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Item #: AP7187

Price: $21.00

In Stock.

With the Kinetic Energy Ball Drop Demonstration Kit for physical science and physics, demonstrate the relationship between speed and kinetic energy by dropping a ball from two different heights.

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Product Details

Will a ball traveling twice as fast as another ball of the same mass really have four times the kinetic energy? Demonstrate the relationship between speed and kinetic energy by dropping a ball from two different heights onto a bed of soft clay. For the second drop, the ball is traveling twice as fast, and it forms a crater four times as deep, indicating that the energy is proportional to the square of the ball’s speed. After the demonstration, the clay can be removed from the mold and then cut in half along the crater marks to measure and compare the depth of the craters. All the materials are completely reusable. Detailed instructions, historical background information and student worksheet are provided.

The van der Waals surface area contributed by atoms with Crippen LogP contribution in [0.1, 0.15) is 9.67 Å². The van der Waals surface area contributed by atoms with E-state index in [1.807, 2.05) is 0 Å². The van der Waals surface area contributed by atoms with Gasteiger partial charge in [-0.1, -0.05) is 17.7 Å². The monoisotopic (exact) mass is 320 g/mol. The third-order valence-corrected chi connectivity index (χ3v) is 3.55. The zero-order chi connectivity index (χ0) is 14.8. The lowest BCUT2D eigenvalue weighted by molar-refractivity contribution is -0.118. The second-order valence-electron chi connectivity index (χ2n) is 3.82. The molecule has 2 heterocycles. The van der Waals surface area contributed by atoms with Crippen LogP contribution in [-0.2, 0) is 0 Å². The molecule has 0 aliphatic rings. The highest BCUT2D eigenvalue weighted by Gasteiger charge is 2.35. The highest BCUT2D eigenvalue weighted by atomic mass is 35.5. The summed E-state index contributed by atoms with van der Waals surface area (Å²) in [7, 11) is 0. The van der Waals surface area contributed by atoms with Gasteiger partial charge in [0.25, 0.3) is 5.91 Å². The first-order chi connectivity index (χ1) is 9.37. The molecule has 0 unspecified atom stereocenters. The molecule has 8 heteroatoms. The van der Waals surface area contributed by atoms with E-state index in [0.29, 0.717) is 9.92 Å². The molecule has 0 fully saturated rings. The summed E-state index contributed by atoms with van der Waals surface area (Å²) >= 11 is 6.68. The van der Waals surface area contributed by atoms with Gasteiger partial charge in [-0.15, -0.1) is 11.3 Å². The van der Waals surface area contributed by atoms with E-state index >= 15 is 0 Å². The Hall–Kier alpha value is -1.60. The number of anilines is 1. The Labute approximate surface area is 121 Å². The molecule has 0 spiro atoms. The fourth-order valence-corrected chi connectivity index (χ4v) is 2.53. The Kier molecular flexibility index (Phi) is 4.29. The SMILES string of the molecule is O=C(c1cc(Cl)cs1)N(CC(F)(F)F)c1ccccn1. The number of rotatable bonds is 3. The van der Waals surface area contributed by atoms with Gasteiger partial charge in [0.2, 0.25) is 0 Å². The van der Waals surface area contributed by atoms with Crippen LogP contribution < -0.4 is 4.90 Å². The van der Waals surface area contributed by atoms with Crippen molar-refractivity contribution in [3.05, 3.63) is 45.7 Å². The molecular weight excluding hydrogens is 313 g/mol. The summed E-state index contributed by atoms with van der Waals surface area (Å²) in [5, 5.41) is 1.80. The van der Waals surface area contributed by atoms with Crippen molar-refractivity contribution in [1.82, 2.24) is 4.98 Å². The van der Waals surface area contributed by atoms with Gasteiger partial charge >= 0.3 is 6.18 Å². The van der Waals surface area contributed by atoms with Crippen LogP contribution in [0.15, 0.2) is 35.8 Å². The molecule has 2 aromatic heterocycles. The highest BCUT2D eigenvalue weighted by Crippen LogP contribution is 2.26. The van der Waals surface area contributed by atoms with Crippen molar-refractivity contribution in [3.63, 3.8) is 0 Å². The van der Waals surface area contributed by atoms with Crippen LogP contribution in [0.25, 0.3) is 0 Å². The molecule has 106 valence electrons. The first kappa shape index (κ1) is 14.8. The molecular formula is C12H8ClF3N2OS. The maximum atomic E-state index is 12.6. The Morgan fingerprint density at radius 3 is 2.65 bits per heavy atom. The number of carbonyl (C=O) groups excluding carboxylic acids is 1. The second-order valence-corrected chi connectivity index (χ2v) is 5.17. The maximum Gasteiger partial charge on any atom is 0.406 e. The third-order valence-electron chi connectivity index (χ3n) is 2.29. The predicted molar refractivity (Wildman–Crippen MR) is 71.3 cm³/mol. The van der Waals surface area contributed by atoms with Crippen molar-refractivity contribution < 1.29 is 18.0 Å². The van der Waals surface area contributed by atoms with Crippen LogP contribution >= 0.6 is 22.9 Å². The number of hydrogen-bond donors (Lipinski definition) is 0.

Concepts: Kinetic energy, potential energy, inelastic collisions.
Time Required: 15 minutes
Note: The clay must be heated to soften it. A laboratory microwave offers the quickest method, but a ceramic hot plate will work too.

Specifications

Materials Included in Kit: 
Clay, terra cotta, ¼ lb pkg, 3
Half-circle rings, PVC, gray, 3½" o.d. x ⅞" thick, pkg/2
Steel ball, solid, ¾"
Zipper top bag, 9" x 12"


Correlation to Next Generation Science Standards (NGSS)

Science & Engineering Practices

Asking questions and defining problems
Developing and using models
Planning and carrying out investigations
Analyzing and interpreting data
Using mathematics and computational thinking
Engaging in argument from evidence

Disciplinary Core Ideas

MS-PS3.B: Conservation of Energy and Energy Transfer
MS-PS3.C: Relationship between Energy and Forces
HS-PS2.A: Forces and Motion
HS-PS3.A: Definitions of Energy

Crosscutting Concepts

Patterns
Cause and effect
Scale, proportion, and quantity
Systems and system models
Energy and matter

Performance Expectations

MS-PS2-2: Plan an investigation to provide evidence that the change in an object’s motion depends on the sum of the forces on the object and the mass of the object
MS-PS2-4: Construct and present arguments using evidence to support the claim that gravitational interactions are attractive and depend on the masses of interacting objects